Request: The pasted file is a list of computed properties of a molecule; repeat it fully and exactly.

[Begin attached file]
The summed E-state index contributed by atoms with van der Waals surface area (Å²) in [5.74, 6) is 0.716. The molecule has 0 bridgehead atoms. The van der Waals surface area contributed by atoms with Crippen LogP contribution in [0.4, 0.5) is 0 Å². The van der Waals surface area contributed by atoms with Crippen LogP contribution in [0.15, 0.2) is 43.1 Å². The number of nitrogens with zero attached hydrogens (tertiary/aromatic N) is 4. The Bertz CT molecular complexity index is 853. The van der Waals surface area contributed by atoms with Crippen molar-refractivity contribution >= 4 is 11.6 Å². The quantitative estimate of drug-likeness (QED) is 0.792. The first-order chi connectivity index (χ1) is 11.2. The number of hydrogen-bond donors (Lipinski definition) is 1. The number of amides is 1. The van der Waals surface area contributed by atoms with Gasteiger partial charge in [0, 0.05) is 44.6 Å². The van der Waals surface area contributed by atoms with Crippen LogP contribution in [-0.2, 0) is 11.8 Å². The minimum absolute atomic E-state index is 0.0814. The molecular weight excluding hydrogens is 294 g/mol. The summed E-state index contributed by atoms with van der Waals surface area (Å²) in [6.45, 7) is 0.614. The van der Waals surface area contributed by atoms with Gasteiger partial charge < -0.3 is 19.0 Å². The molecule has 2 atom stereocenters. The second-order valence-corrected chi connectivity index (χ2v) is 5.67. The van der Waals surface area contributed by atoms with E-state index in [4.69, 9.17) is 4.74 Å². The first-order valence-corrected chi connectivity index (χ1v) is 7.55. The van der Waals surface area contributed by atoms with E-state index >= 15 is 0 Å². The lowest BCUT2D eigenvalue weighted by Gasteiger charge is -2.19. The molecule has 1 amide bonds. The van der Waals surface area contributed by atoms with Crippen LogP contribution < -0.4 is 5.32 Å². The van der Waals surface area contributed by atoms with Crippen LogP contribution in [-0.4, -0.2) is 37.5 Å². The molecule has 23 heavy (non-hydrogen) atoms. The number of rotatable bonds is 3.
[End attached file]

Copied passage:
The summed E-state index contributed by atoms with van der Waals surface area (Å²) in [5.74, 6) is 0.716. The molecule has 0 bridgehead atoms. The van der Waals surface area contributed by atoms with Crippen LogP contribution in [0.4, 0.5) is 0 Å². The van der Waals surface area contributed by atoms with Crippen LogP contribution in [0.15, 0.2) is 43.1 Å². The number of nitrogens with zero attached hydrogens (tertiary/aromatic N) is 4. The Bertz CT molecular complexity index is 853. The van der Waals surface area contributed by atoms with Crippen molar-refractivity contribution >= 4 is 11.6 Å². The quantitative estimate of drug-likeness (QED) is 0.792. The first-order chi connectivity index (χ1) is 11.2. The number of hydrogen-bond donors (Lipinski definition) is 1. The number of amides is 1. The van der Waals surface area contributed by atoms with Gasteiger partial charge in [0, 0.05) is 44.6 Å². The van der Waals surface area contributed by atoms with Crippen LogP contribution in [-0.2, 0) is 11.8 Å². The minimum absolute atomic E-state index is 0.0814. The molecular weight excluding hydrogens is 294 g/mol. The summed E-state index contributed by atoms with van der Waals surface area (Å²) in [6.45, 7) is 0.614. The van der Waals surface area contributed by atoms with Gasteiger partial charge < -0.3 is 19.0 Å². The molecule has 2 atom stereocenters. The second-order valence-corrected chi connectivity index (χ2v) is 5.67. The van der Waals surface area contributed by atoms with E-state index in [4.69, 9.17) is 4.74 Å². The first-order valence-corrected chi connectivity index (χ1v) is 7.55. The van der Waals surface area contributed by atoms with E-state index >= 15 is 0 Å². The lowest BCUT2D eigenvalue weighted by Gasteiger charge is -2.19. The molecule has 1 amide bonds. The van der Waals surface area contributed by atoms with Crippen LogP contribution < -0.4 is 5.32 Å². The van der Waals surface area contributed by atoms with Crippen LogP contribution in [-0.4, -0.2) is 37.5 Å². The molecule has 23 heavy (non-hydrogen) atoms. The number of rotatable bonds is 3.